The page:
The following is an excerpt from this week's Earnings Trends piece. To access the full article, please click here.
The Q2 earnings season, which takes the spotlight with Monday’s Alcoa (AA) report and releases from a host of major banks later in the week, comes after four back-to-back quarters of earnings declines for the S&P 500 index. This negative growth trend is not expected to reverse this reporting season either, with Q2 earnings growth expected to be in the negative; the longest run of earnings declines for the index since the 2008 financial crisis.
Keep in mind, however, that the Q2 earnings season has actually gotten underway already, with results from 23 S&P 500 already on the books. All of these early reporters, which includes industry leaders like Pepsi (PEP - Free Report) , FedEx (FDX - Free Report) , Nike (NKE - Free Report) and others, have fiscal quarters ending in May that get counted as part of the June quarter tally.
Total earnings for these 23 index members are down -2.0% from the same period last year on +0.8% gain in revenues, with 65.2% beating EPS estimates and 47.8% coming ahead of top-line expectations. This is a weak showing from this group of 23 index members relative to what we have seen from them in other recent quarters, but it’s likely premature to extrapolate that comparison to the coming earnings releases.
The chart below shows the weekly reporting calendar for the Q2 earnings season. As you can, the reporting cycle doesn’t really ramp up till the week of July 18th.
Estimates for Q2 & Beyond
Total earnings for the S&P 500 index are currently expected to be down -6.2% from the same period last year on -0.7% lower revenues, with earnings growth expected to be in the negative for 9 of the 16 Zacks sectors. The Energy sector continues to be the big drag, but Q2 earnings growth for the index would still be in the negative even on an ex-Energy basis.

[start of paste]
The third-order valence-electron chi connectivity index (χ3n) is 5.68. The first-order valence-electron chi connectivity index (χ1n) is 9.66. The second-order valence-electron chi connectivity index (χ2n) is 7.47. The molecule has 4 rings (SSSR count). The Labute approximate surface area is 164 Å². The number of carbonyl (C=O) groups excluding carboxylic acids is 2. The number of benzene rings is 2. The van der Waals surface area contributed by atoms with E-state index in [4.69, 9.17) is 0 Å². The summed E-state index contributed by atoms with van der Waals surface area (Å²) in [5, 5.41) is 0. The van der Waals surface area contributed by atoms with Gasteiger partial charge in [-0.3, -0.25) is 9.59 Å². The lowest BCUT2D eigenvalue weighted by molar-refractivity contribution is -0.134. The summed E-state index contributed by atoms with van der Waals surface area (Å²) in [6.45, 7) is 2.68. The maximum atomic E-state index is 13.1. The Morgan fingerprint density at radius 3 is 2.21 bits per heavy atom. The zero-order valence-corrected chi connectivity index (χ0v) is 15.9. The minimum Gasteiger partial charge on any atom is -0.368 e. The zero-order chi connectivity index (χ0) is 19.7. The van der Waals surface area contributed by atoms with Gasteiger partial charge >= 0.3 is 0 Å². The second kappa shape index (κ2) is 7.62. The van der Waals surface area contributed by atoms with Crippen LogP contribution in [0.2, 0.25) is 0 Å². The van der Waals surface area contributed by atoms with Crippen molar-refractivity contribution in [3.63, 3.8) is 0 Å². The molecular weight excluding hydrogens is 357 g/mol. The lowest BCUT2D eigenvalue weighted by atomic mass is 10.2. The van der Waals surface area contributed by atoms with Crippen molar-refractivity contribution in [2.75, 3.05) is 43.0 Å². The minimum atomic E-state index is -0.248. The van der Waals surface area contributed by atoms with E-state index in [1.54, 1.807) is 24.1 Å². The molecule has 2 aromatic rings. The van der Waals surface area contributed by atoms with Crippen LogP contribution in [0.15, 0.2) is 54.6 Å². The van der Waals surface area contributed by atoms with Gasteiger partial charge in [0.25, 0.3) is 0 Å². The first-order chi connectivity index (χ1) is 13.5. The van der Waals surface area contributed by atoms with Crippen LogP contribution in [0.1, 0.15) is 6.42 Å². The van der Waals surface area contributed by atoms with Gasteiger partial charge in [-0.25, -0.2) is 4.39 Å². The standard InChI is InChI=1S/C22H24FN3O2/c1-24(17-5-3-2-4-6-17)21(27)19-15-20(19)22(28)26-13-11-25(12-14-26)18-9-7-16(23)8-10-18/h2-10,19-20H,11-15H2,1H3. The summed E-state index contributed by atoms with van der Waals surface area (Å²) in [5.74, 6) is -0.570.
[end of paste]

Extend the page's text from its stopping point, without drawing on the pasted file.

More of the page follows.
The chart below shows Q2 growth expectations contrasted with what was actually achieved in the preceding three quarters and estimates for the following four periods. Full-year 2016 earnings growth expectations have now turned negative, similar to what we saw last year.
As you can see in the chart above, growth expectations for the current period (September quarter) have dipped into negative territory in recent days (- 0.4%). The move into negative territory for Q3 will likely only deepen in the coming days as companies report June quarter results and provide guidance for the September quarter.
One of the favorable developments out of the last reporting cycle (the Q1 earnings season) was the relatively modest negative revisions to estimates for the June quarter. Part of that deceleration in negative revisions reflected the turnaround in oil prices and the fading effects of the dollar strength, but it nevertheless represented an improvement over what we had been seeing in other recent periods. It will be interesting to see the pace and magnitude of negative revisions to Q3 estimates in the coming days.
To access the full Earnings Trends article, please click here.
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